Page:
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The Physics of Mind and Thought

  • Brian D. JosephsonEmail author
Open Access
ORIGINAL ARTICLE
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Abstract

Regular physics is unsatisfactory in that it fails to take into consideration phenomena relating to mind and meaning, whereas on the other side of the cultural divide such constructs have been studied in detail. This paper discusses a possible synthesis of the two perspectives. Crucial is the way systems realising mental function can develop step by step on the basis of the scaffolding mechanisms of Hoffmeyer, in a way that can be clarified by consideration of the phenomenon of language. Taking into account such constructs, aspects of which are apparent even with simple systems such as acoustically excited water, as with cymatics, potentially opens up a window into a world of mentality excluded from conventional physics as a result of the primary focus of the latter on the matter-like aspect of reality.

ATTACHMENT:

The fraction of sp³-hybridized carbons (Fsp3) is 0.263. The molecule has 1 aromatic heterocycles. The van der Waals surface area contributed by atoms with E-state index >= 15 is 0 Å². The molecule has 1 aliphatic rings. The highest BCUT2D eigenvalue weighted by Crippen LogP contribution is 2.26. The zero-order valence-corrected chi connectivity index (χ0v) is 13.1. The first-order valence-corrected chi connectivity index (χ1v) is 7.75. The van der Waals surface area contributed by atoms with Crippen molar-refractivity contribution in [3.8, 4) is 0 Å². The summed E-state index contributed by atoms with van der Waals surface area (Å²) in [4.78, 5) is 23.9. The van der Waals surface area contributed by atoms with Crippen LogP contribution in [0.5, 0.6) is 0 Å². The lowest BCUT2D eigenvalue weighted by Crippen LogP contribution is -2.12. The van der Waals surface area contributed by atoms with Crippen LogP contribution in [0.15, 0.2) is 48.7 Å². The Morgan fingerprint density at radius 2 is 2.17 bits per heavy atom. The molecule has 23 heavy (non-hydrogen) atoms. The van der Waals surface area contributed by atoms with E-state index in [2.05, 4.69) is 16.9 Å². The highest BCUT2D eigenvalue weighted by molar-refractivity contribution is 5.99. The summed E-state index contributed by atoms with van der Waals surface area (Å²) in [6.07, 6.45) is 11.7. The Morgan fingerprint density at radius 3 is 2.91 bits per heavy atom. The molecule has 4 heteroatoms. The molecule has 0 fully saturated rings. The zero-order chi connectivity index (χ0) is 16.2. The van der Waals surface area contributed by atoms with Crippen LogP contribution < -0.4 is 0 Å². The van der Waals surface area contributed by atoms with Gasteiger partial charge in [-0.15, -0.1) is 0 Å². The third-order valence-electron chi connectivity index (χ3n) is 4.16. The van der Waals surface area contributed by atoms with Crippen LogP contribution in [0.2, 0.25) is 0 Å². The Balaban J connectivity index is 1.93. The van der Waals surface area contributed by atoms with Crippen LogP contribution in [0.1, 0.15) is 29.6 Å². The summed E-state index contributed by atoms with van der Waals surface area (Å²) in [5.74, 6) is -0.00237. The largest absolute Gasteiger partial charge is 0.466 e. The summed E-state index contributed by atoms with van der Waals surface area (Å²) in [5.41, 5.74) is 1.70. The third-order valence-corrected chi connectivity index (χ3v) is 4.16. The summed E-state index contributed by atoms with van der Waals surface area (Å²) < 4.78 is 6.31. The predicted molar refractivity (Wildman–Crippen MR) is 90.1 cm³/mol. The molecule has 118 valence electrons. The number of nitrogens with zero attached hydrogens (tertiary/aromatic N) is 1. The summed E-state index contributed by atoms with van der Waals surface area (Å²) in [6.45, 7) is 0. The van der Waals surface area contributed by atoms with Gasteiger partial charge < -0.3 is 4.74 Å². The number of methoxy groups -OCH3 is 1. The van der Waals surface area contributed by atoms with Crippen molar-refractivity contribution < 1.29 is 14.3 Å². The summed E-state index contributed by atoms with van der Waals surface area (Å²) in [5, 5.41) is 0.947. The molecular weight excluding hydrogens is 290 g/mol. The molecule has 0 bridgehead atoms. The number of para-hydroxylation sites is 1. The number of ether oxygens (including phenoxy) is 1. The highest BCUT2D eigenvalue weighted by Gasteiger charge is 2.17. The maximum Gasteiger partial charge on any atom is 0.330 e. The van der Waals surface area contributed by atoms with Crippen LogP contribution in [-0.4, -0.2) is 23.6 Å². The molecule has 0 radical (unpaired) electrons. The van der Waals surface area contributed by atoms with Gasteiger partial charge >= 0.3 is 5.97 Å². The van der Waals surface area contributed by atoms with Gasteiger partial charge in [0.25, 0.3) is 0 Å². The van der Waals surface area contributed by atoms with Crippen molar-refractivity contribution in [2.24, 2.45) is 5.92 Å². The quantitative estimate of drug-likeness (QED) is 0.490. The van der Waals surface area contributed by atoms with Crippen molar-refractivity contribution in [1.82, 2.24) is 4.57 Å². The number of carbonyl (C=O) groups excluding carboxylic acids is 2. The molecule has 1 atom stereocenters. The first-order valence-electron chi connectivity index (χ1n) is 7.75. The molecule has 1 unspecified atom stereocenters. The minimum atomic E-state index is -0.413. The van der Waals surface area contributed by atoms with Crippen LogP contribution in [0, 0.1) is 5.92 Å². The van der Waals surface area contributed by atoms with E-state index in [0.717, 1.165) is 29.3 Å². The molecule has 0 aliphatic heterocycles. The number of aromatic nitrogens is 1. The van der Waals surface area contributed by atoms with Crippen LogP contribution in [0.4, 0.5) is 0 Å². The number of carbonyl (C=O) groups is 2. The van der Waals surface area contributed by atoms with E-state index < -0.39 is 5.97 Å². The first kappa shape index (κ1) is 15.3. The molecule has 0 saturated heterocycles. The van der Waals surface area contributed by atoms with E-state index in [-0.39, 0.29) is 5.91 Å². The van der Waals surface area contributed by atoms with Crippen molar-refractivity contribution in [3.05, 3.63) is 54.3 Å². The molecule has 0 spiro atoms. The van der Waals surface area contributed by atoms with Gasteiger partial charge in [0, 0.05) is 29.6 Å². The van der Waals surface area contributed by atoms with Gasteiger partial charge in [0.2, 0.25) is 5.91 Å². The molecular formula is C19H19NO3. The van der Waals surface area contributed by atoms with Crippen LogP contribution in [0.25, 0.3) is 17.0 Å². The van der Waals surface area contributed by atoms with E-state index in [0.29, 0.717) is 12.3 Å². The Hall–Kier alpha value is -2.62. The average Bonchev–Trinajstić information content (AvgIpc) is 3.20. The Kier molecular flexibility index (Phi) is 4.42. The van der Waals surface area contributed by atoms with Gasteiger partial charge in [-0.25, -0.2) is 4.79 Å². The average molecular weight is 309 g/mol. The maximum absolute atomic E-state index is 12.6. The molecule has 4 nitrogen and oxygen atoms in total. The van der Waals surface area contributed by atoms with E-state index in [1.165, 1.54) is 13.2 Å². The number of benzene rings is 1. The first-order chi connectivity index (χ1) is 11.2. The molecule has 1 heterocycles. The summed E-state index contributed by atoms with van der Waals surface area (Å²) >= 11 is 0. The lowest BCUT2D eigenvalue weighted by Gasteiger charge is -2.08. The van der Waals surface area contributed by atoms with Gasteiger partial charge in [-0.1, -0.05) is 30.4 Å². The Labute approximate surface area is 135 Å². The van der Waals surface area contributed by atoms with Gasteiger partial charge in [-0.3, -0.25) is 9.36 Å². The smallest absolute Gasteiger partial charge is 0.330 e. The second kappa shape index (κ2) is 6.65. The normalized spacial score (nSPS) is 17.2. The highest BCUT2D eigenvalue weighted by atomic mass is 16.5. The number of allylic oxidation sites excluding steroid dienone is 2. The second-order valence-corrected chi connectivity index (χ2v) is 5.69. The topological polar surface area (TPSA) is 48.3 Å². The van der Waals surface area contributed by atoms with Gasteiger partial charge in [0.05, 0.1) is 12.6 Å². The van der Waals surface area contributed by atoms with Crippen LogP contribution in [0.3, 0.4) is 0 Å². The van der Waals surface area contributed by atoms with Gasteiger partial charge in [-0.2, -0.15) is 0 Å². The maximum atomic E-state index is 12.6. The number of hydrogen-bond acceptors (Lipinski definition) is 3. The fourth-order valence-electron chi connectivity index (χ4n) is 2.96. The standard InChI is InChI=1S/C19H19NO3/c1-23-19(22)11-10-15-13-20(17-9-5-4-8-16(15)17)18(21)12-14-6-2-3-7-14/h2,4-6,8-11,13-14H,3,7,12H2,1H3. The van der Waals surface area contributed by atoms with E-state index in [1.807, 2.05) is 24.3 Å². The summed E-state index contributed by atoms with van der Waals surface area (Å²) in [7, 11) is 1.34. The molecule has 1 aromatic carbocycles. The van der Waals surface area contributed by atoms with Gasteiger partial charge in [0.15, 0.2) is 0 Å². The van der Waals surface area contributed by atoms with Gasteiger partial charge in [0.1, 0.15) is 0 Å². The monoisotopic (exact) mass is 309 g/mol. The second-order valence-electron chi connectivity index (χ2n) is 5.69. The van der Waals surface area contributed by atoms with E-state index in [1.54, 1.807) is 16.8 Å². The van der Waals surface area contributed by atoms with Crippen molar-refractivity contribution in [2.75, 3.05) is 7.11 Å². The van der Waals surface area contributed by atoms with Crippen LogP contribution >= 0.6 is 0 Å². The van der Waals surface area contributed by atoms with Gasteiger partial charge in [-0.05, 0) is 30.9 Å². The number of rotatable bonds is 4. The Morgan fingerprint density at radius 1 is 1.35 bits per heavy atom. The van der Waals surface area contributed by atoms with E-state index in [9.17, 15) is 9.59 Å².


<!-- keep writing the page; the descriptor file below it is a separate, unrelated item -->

Keywords

Mind Meaning Semiotics Semiotic scaffolding Coordination Fabrication of form Two cultures 

Introduction: the Problem of Mind

Henry Stapp (Stapp 2016) is one of a number of scientists who have felt quantum mechanics to be an incomplete account of nature, failing to give a satisfactory account of observation, in which context it appears that an aspect of mind, namely the intention and attention of the observer, is a factor relevant to the outcome. Wheeler (1983) took this concept further, proposing that over time quantum observation, carried out in an appropriate manner, might lead to what he referred to as the ‘fabrication of form’. He did not however offer a detailed analysis. The whole question of quantum observation is a confused one, suggesting the need for a new approach, based on some kind of unification involving phenomena of mind, not covered by current approaches, on the one hand, and matter, which is so covered, on the other.